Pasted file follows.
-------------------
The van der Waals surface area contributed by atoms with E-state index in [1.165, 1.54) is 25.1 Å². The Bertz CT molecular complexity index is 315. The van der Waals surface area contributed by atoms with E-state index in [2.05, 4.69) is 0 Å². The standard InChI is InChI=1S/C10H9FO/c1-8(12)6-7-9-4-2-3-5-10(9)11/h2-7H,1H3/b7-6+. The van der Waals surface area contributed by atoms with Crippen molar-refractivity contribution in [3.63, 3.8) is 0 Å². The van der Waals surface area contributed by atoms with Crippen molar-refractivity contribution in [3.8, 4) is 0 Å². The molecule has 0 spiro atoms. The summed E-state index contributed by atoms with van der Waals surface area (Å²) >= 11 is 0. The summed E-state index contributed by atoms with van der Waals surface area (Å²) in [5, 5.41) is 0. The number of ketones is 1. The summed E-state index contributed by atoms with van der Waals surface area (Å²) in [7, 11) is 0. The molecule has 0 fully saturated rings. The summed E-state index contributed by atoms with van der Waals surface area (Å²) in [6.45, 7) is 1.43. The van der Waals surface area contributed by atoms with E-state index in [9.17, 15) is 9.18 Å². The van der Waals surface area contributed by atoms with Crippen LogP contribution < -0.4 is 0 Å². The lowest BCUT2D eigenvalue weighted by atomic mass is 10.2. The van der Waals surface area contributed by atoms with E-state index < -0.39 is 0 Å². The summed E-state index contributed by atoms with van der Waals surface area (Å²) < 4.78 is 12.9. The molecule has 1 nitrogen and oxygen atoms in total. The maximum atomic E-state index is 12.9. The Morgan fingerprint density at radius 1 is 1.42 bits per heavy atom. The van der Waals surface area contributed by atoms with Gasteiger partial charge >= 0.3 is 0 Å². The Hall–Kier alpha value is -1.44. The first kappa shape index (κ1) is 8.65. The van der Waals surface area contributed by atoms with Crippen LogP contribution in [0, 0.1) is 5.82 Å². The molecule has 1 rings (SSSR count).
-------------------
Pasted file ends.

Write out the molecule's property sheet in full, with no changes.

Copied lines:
The van der Waals surface area contributed by atoms with E-state index in [1.165, 1.54) is 25.1 Å². The Bertz CT molecular complexity index is 315. The van der Waals surface area contributed by atoms with E-state index in [2.05, 4.69) is 0 Å². The standard InChI is InChI=1S/C10H9FO/c1-8(12)6-7-9-4-2-3-5-10(9)11/h2-7H,1H3/b7-6+. The van der Waals surface area contributed by atoms with Crippen molar-refractivity contribution in [3.63, 3.8) is 0 Å². The van der Waals surface area contributed by atoms with Crippen molar-refractivity contribution in [3.8, 4) is 0 Å². The molecule has 0 spiro atoms. The summed E-state index contributed by atoms with van der Waals surface area (Å²) >= 11 is 0. The summed E-state index contributed by atoms with van der Waals surface area (Å²) in [5, 5.41) is 0. The number of ketones is 1. The summed E-state index contributed by atoms with van der Waals surface area (Å²) in [7, 11) is 0. The molecule has 0 fully saturated rings. The summed E-state index contributed by atoms with van der Waals surface area (Å²) in [6.45, 7) is 1.43. The van der Waals surface area contributed by atoms with E-state index in [9.17, 15) is 9.18 Å². The van der Waals surface area contributed by atoms with Crippen LogP contribution < -0.4 is 0 Å². The lowest BCUT2D eigenvalue weighted by atomic mass is 10.2. The van der Waals surface area contributed by atoms with E-state index < -0.39 is 0 Å². The summed E-state index contributed by atoms with van der Waals surface area (Å²) < 4.78 is 12.9. The molecule has 1 nitrogen and oxygen atoms in total. The maximum atomic E-state index is 12.9. The Morgan fingerprint density at radius 1 is 1.42 bits per heavy atom. The van der Waals surface area contributed by atoms with Gasteiger partial charge >= 0.3 is 0 Å². The Hall–Kier alpha value is -1.44. The first kappa shape index (κ1) is 8.65. The van der Waals surface area contributed by atoms with Crippen LogP contribution in [0, 0.1) is 5.82 Å². The molecule has 1 rings (SSSR count).